If you think adventure is dangerous, try routine. It is lethal.
In short, never. Why? It just doesn’t work.
Sending out boiler plate proposals rarely works and top grant developers just don’t waste their time doing it as Nancy Withbroe, who I interviewed for my book, pointed out,
"I think one of the things that is really important not to do is send out generic proposals to the top 100 funders that come up in your initial research. I think it’s like any other direct marketing and you are going to get a very low response rate and likely to be zero unless you are really fortunate."
Mariann Lockwood is masterful at relationship building and knows that getting a generic response is tantamount to saying “I can’t be bothered to get to know you but can you write me a check anyway.” She also talked about her aversion to generic, boiler-plate materials when I interviewed her,
'It just can’t be a boiler plate which is sometimes very tempting to do, to cut and paste. And often I have had proposals come across my desk where the cut and paste is so clearly not talking directly enough to the foundation’s interest that you just have to change it.
Why they don’t work
The reason why they don’t work is that people have a core need to be seen.
Our ego needs acknowledgement and respect. We all know the desire to be acknowledged for accomplishing something or for being recognized for doing a job well. A healthy ego asks for, and expects, recognition when it is due. And, the darker side of that desire is pretending to be someone important or demanding to be special even at the expense of other people.
But our hearts yearn to be seen in a different way. We need someone to truly see who we are, what we are passionate about, and the things that light us up from inside.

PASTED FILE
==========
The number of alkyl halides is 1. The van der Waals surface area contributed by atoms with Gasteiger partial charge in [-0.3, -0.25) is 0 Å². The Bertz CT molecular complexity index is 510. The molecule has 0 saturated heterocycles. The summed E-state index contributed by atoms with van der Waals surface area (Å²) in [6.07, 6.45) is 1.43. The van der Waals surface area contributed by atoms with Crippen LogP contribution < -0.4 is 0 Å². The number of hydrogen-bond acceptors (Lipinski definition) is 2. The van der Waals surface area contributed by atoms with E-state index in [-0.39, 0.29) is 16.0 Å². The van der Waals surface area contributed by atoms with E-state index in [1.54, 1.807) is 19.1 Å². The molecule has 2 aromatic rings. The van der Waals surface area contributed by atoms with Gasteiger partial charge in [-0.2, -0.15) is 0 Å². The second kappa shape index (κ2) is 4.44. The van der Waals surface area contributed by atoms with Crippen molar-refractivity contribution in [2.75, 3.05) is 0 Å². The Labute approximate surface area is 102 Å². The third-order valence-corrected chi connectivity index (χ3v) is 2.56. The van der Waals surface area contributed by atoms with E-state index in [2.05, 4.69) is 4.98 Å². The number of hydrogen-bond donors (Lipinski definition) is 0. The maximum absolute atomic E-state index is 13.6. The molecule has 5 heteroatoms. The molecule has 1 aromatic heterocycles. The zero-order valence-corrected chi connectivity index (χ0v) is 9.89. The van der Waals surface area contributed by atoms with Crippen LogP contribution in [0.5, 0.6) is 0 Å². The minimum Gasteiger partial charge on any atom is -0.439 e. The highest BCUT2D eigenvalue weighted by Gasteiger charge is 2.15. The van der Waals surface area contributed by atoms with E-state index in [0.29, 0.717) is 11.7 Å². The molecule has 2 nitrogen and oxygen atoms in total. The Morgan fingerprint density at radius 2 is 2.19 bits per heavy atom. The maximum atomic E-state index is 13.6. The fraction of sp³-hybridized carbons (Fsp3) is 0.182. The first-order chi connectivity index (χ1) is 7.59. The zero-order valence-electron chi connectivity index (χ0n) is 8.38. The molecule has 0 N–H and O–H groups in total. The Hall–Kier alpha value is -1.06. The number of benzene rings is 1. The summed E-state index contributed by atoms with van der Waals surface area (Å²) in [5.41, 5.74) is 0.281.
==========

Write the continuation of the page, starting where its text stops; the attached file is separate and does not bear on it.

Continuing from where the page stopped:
This isn’t a peripheral need but something deep at our core. Because when we are seen for how and what we love by another, we are connecting through love, to the Universal One. It is a moment of both recognition and remembering. We recognize the love that flows through another and remember that is who we are ourselves.
Disconnected from that recognition, we wither, we forget, and feel unease for a reason that we cannot quite put our finger on.
So, when you send a generic proposal to someone, there is nothing for them to connect to. It does not say “I see you. I know who you are and what you love. I share that passion and would like to partner with you.”
It has more of the flavor “I hear you have money and I need some. Here’s my idea, what do you think?”
Which does your heart respond to?
Next time you are tempted to send out a boiler plate proposal, don’t.
Instead take the time that it would take to compose it and reach out and try to establish a connection with someone who might be able to shed light on what truly matters to this particular funder.
Now, that is more intimidating than sending out a generic proposal but it is the first step on a path towards success.